Cheshire West and Chester Council is coming under intense pressure to reverse a decision that doctors fear will put patients at risk.
Consultants, NHS bosses, GPs and a national charity are backing their internationally respected Chester-based colleague Dr Colm O’Mahony and his team after the contract for sexual services in the borough was transferred to East Cheshire NHS.
The council say the East Cheshire bid was preferred “because it was considered to provide a better quality, more innovative service” but at the moment nobody knows where facilities will be based when the service commences on February 1.
In 2013 the council commissioned a Sexual Health Needs Assessment which gave current provision a big thumbs up. Overall, 88% of respondents said they would recommend the service to a friend.
Sexual health consultant Dr O’Mahony, who is based at the Countess of Chester Hospital, told The Chronicle: “Clinical colleagues are dismayed that the decision will see the break-up of an award-winning, internationally renowned sexual health team which is based at the Countess of Chester NHS Foundation Trust who also run outreach clinics in schools, doctors’ surgeries, Chester University, and in the community.
“We work closely with other departments in the hospital and, without a dedicated hospital based HIV unit, patients with the condition will have to be referred to Liverpool.”
Dr O’Mahony, who has appeared as a sexual health expert on a TV series hosted by Davina McCall and Stephen Fry, added: “We see 7,500 patients each year in the hospital and another 7,000 in the community – from young mothers and their new-born babies who have contracted HIV and need continuous care and massive emotional support, to people who need contraception and family planning advice.
“We’re concerned that they don’t know where to go and our staff, who will be moving to the new provider, don’t know where they’re going to be based either.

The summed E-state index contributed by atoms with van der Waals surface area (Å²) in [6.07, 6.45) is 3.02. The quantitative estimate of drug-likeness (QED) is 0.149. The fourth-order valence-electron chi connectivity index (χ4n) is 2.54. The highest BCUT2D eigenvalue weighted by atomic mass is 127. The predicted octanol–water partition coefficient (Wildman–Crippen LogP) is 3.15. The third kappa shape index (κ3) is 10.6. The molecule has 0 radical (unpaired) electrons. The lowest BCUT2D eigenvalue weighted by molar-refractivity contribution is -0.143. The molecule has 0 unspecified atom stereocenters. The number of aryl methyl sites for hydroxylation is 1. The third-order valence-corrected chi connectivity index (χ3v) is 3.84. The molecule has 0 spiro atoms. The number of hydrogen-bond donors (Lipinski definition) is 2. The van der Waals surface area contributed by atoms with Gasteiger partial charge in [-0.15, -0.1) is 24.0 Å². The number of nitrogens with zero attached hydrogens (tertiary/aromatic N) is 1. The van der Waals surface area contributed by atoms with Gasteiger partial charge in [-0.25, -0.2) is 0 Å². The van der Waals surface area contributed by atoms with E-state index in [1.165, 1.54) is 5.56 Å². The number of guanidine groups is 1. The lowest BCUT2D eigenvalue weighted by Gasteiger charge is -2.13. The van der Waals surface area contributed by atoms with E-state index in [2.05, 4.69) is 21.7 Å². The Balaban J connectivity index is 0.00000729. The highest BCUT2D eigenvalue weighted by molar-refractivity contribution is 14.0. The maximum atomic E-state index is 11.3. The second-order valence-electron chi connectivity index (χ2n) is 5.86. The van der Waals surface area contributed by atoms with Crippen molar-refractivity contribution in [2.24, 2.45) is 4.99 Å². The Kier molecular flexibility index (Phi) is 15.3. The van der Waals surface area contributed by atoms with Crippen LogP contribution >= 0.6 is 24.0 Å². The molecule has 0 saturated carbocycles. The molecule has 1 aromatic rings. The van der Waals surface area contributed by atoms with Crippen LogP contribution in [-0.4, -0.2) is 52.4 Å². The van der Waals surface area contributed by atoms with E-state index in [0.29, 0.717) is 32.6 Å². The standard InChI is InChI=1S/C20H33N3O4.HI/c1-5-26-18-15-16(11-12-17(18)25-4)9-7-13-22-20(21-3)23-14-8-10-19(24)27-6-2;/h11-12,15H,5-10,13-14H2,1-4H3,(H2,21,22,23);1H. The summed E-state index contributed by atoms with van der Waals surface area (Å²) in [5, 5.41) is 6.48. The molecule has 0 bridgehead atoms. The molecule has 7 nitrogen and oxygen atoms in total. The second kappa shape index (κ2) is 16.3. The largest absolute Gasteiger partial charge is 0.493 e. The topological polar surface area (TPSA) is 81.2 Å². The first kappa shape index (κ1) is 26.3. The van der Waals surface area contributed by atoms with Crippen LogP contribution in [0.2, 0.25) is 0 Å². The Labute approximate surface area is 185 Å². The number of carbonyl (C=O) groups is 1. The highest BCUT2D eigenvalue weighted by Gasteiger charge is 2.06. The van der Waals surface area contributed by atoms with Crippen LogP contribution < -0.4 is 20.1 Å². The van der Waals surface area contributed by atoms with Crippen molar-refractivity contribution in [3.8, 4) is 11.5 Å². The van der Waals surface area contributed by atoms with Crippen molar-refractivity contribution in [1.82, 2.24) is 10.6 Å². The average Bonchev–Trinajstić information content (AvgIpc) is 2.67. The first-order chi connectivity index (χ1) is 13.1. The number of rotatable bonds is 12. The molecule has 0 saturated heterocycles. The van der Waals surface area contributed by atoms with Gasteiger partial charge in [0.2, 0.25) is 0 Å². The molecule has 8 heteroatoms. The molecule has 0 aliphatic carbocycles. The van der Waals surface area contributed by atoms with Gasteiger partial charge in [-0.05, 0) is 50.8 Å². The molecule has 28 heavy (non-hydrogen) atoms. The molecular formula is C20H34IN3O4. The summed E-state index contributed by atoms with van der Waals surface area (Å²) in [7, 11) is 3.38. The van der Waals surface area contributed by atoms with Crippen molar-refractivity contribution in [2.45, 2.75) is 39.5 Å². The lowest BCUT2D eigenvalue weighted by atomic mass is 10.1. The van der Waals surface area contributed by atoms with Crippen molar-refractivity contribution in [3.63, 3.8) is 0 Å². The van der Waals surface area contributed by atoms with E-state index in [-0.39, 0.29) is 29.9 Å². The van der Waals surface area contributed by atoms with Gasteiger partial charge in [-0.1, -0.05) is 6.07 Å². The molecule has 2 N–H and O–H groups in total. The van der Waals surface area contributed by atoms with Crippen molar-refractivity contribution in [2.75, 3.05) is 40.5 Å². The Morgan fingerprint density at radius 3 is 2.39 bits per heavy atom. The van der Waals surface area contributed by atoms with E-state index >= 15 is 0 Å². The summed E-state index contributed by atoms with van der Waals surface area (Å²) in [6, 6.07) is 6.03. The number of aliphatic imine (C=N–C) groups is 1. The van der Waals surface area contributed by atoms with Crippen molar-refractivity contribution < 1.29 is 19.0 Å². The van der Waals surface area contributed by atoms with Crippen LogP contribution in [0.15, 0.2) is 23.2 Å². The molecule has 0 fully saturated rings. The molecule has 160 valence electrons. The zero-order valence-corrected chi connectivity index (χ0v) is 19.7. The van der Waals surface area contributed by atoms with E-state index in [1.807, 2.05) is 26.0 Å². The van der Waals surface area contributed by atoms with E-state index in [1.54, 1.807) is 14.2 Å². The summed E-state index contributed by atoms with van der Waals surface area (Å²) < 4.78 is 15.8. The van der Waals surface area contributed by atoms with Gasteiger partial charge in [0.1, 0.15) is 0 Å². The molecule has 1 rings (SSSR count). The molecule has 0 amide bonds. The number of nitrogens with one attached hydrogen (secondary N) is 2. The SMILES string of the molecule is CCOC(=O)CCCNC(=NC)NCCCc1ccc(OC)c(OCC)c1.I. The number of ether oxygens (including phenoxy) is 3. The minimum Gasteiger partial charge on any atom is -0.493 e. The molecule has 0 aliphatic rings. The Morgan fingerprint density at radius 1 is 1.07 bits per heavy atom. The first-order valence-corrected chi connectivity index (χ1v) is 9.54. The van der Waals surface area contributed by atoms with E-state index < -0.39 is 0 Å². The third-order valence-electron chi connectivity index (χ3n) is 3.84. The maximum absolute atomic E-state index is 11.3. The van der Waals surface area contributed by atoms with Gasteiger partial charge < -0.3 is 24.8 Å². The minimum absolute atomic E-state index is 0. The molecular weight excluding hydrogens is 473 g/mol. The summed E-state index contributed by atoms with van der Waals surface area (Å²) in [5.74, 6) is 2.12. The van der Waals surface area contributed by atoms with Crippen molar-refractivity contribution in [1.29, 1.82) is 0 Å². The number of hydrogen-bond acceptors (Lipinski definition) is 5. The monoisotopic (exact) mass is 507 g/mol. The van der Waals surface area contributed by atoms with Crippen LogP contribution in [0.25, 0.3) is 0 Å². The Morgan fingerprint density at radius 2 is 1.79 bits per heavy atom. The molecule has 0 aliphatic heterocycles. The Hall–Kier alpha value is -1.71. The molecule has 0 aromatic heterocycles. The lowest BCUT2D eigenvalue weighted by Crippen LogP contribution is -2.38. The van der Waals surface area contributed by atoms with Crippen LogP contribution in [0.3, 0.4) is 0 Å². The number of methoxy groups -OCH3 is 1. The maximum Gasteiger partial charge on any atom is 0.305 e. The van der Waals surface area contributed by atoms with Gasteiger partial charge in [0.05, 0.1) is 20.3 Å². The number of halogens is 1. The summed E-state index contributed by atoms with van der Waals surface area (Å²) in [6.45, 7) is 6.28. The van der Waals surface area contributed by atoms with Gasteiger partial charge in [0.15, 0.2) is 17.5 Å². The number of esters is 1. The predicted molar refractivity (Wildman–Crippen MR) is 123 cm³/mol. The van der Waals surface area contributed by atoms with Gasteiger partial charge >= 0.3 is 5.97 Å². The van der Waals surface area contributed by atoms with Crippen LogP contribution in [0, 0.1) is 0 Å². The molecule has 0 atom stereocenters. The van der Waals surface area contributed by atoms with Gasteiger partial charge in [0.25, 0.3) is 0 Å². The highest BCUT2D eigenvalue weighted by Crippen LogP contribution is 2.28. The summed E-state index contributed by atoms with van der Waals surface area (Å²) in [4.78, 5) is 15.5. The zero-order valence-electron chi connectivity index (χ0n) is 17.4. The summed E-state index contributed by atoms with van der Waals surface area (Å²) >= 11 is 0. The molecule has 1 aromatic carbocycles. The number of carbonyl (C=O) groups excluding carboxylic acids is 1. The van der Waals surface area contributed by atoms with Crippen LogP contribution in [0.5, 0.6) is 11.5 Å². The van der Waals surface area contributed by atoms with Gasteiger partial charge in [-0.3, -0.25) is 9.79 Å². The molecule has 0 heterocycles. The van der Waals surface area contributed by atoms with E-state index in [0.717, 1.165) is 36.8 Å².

“I am worried that we’ll see an erosion of the tremendous advances which have been made in fighting sexually transmitted infections, teenage pregnancy, and HIV as well as safeguarding issues.
“From February 1 clinicians and patients don’t know where sexual health care will be based. They are concerned that the care will be fragmented, more difficult to access and in some cases, not available at all. After the Christmas holidays we will see a massive surge in people worried about sexual health. We can’t afford to let them down.”
Last week an extraordinary meeting of the medical staff committee representing senior clinicians at the Countess unanimously voted to oppose the changes and the body may mount a legal challenge to the process which has been described as “a paper exercise” with no consultation with local GPs. The only medical input came from one GP, from outside the area, with a specialist interest in sexual health.
“Would a locum GP who once worked in surgery eight years ago be considered suitable as the only doctor on a panel to assess a tender in cardiac surgery? No! Then why accept it in a tender for sexual health?” added Dr O’Mahony.
The Chronicle has copies of letters voicing concerns from clinicians including Dr David Wilson, consultant in emergency medicine at the Countess, Dr Helen Gillies, a GP at Farndon Health Centre and Huw Charles-Jones, a Lache GP and chairman of the West Cheshire Clinical Commissioning group which funds the local NHS.
Marian Nicholson, director of The Herpes Viruses Association, wrote to health minister Jane Ellison MP: “It is the view of this charity that the service provided in Chester is one of the finest in the country. From the end of January 2015, the service will be provided by a trust with no experience in the area, without the benefit of existing dedicated buildings, operating at an as yet unknown location and at no saving to the taxpayer.
“It is incomprehensible that the council has made this decision without expert advice and without any consultation or the involvement of the local GPs in the area.”
Mark Brandreth, deputy chief executive at the Countess, is “disappointed” by both the outcome and tender process with no word yet on where the service will be based.